I’m particularly excited about the development of the Chicago Health Equity Initiative (CHEI).

CHEI is a five-year strategic plan to advance health equity for all and eliminate breast cancer mortality disparities by addressing systemic barriers. This initiative brings together the voices, talents, and resources of many stakeholders to achieve a common goal of transforming healthcare systems that play an influential role in healthcare outcomes and disparities we see today. While the initiative will serve and track 4,000 women, it’s long-term reach is exponential — as any patient served through the CHEI partner network will benefit from system changes made. Lessons learned can be applied to any disease state. Thus, informing efforts of public health practitioners working to address disparities locally or nationally.

None of us are able to achieve success without some help along the way. Is there a particular person who you are grateful towards who helped get you to where you are? Can you share a story about that?

My success can be attributed to my ancestors, family and friends. It has been a collective effort — don’t think I could ever narrow it down to one person that helped me get to where I am today. I have a wonderful husband, Cliff, and three boys (Jaylin, CJ and Mason) without them, this journey would not have been possible or nearly as fun. My fellas have played such an important role in my life — keeping me grounded to what’s important, pushing me forward when the exhaustion tried to take me under, and loving me through thick and thin. I thank them for being my foundation. I also consider myself to be the luckiest gal in the world. For as long as I can remember, I’ve had the honor of being surrounded by a circle of amazing women that taught me what courage, love and resilience looked like. These women have been a sounding board and helped me grow beyond measure.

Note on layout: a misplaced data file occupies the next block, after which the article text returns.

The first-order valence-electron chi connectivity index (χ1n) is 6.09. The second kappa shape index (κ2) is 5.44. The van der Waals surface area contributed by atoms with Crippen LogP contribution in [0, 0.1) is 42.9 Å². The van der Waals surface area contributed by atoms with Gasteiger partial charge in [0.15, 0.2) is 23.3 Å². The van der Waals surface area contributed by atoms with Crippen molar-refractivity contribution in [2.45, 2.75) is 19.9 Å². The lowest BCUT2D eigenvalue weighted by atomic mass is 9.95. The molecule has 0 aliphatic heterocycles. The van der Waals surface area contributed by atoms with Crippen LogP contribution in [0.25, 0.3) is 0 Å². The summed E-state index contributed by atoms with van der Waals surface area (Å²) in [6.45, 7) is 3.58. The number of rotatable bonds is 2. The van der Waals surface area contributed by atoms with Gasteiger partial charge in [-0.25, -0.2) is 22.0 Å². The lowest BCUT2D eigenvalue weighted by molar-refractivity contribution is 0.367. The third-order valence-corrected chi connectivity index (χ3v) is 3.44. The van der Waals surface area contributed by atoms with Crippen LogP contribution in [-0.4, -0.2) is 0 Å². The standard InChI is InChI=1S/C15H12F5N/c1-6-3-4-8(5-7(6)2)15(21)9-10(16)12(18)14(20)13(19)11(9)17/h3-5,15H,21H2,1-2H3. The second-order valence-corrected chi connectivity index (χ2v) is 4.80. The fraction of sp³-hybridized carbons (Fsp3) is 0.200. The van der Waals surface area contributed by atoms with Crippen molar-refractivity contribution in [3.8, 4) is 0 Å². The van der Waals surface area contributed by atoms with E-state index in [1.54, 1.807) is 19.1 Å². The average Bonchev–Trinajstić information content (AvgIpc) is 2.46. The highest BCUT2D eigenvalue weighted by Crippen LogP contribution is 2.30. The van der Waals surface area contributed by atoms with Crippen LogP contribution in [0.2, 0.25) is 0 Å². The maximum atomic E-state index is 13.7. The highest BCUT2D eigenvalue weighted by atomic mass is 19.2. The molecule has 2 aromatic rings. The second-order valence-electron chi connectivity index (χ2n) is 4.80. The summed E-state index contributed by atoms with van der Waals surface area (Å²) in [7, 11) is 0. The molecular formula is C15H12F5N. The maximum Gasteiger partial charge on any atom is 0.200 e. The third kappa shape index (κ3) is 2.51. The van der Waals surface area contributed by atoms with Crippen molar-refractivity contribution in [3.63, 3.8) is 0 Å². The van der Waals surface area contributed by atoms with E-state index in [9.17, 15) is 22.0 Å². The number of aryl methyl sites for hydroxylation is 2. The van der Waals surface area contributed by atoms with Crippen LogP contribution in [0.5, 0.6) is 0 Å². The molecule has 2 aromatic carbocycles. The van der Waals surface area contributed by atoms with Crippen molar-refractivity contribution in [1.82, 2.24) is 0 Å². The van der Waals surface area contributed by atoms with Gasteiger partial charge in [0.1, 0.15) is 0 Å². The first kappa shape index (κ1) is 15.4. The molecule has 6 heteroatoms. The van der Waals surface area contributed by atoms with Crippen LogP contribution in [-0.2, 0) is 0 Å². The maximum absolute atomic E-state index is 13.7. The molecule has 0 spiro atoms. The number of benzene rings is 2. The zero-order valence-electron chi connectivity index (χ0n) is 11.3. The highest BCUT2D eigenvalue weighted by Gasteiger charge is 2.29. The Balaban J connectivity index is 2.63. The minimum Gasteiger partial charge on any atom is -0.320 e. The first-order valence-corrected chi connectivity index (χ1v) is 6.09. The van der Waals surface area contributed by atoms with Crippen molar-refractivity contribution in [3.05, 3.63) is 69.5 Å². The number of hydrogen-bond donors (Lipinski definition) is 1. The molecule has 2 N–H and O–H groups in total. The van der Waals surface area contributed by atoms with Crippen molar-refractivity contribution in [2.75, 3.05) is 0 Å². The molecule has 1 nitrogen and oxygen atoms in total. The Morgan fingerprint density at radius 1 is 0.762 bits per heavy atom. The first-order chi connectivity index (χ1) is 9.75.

The Covid-19 pandemic has affected nearly every aspect of our lives today. Can you articulate to our readers what are the biggest family related challenges you are facing as a woman business leader during this pandemic?

I’ve always worn a lot of hats but trying to manage them all with so much uncertainty has created a new challenge for me. Before the pandemic, I was able to compartmentalize the professional, family, and social aspects of my life. Today, the lines between these aspects are blurry and often run into each other. It’s exhausting! There are days when the kiddies’ activities are integrated into my work routine — with them constantly interrupting my Zoom calls.

Can you share what you’ve done to address those challenges?

I’ve adopted a “day by day” mantra. Whenever possible, I try to coordinate schedules with my husband so that the kiddies can be supported when I have critical deadlines and/or meetings. In addition, I’ve been more intentional with how I fill my daily schedule and ensure that’s some downtime penciled in. I continue to learn how to accept that we are all operating outside our usual routines. The answer is to extend grace to ourselves and others — and just roll with the punches.

Can you share the biggest work-related challenges you are facing as a woman in business during this pandemic?

For me, it’s become increasingly more challenging to keep a pulse on the ever-changing landscape and identify creative solutions. In addition, I feel more stretched as there’s an increased need to better support myself and team emotionally during this pandemic. I’m learning daily how to “show up” for the team and create space for them to bring their full selves to work. This sometimes means working slower than our usual pace, changing deadlines, and thinking of new ways to address challenges. As a leader, it’s critical to keep the organization stable today and work with the team to identify and implement next steps that prepare us for the future state, while honoring the fatigue that comes along with being in a constant state of evolution.

Can you share what you’ve done to address those challenges?

How I’ve addressed these challenges largely evolve around prioritizing self-care with and without the team. Some examples of this include keeping with our reduced summertime work hours, encouraging staff to take personal time, modeling balance for the team, and scheduling time for the team to just connect. We recently hosted a staff meeting “on the go” where we all worked out together virtually while providing our bi-weekly updates. It’s my aim to continue finding new ways to take care ourselves and each other.